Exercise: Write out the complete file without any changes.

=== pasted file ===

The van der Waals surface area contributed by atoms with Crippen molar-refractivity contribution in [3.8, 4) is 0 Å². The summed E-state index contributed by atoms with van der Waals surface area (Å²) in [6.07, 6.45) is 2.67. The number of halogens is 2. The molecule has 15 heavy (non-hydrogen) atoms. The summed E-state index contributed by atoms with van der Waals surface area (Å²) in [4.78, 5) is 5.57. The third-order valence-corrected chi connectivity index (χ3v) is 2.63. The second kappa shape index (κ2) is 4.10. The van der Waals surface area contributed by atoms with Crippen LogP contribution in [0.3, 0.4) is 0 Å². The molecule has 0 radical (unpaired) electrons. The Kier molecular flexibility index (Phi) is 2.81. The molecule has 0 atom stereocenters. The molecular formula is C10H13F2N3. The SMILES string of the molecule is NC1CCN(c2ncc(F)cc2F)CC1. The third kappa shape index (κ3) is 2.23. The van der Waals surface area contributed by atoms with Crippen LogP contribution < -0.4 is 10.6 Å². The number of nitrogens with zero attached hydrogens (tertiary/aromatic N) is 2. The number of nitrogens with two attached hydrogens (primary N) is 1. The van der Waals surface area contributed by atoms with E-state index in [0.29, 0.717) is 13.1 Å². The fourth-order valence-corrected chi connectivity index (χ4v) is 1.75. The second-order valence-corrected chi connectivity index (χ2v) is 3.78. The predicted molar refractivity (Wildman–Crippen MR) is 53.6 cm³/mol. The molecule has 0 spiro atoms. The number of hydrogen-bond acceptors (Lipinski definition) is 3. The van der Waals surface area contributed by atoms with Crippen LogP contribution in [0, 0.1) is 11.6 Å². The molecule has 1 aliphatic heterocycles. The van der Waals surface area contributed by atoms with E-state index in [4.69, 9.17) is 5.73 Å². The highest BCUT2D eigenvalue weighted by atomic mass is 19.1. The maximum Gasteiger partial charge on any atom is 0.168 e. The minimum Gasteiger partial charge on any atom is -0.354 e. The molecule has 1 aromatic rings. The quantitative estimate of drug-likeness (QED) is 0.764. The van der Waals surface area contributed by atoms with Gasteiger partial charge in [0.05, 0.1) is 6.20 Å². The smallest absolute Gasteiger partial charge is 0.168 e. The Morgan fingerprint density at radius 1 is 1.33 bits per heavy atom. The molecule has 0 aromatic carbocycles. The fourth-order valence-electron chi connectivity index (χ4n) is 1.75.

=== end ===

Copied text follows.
The van der Waals surface area contributed by atoms with Crippen molar-refractivity contribution in [3.8, 4) is 0 Å². The summed E-state index contributed by atoms with van der Waals surface area (Å²) in [6.07, 6.45) is 2.67. The number of halogens is 2. The molecule has 15 heavy (non-hydrogen) atoms. The summed E-state index contributed by atoms with van der Waals surface area (Å²) in [4.78, 5) is 5.57. The third-order valence-corrected chi connectivity index (χ3v) is 2.63. The second kappa shape index (κ2) is 4.10. The van der Waals surface area contributed by atoms with Crippen LogP contribution in [0.3, 0.4) is 0 Å². The molecule has 0 radical (unpaired) electrons. The Kier molecular flexibility index (Phi) is 2.81. The molecule has 0 atom stereocenters. The molecular formula is C10H13F2N3. The SMILES string of the molecule is NC1CCN(c2ncc(F)cc2F)CC1. The third kappa shape index (κ3) is 2.23. The van der Waals surface area contributed by atoms with Crippen LogP contribution < -0.4 is 10.6 Å². The number of nitrogens with zero attached hydrogens (tertiary/aromatic N) is 2. The number of nitrogens with two attached hydrogens (primary N) is 1. The van der Waals surface area contributed by atoms with E-state index in [0.29, 0.717) is 13.1 Å². The fourth-order valence-corrected chi connectivity index (χ4v) is 1.75. The second-order valence-corrected chi connectivity index (χ2v) is 3.78. The predicted molar refractivity (Wildman–Crippen MR) is 53.6 cm³/mol. The molecule has 0 spiro atoms. The number of hydrogen-bond acceptors (Lipinski definition) is 3. The van der Waals surface area contributed by atoms with Crippen LogP contribution in [0, 0.1) is 11.6 Å². The molecule has 1 aliphatic heterocycles. The van der Waals surface area contributed by atoms with E-state index in [4.69, 9.17) is 5.73 Å². The highest BCUT2D eigenvalue weighted by atomic mass is 19.1. The maximum Gasteiger partial charge on any atom is 0.168 e. The minimum Gasteiger partial charge on any atom is -0.354 e. The molecule has 1 aromatic rings. The quantitative estimate of drug-likeness (QED) is 0.764. The van der Waals surface area contributed by atoms with Gasteiger partial charge in [0.05, 0.1) is 6.20 Å². The smallest absolute Gasteiger partial charge is 0.168 e. The Morgan fingerprint density at radius 1 is 1.33 bits per heavy atom. The molecule has 0 aromatic carbocycles. The fourth-order valence-electron chi connectivity index (χ4n) is 1.75.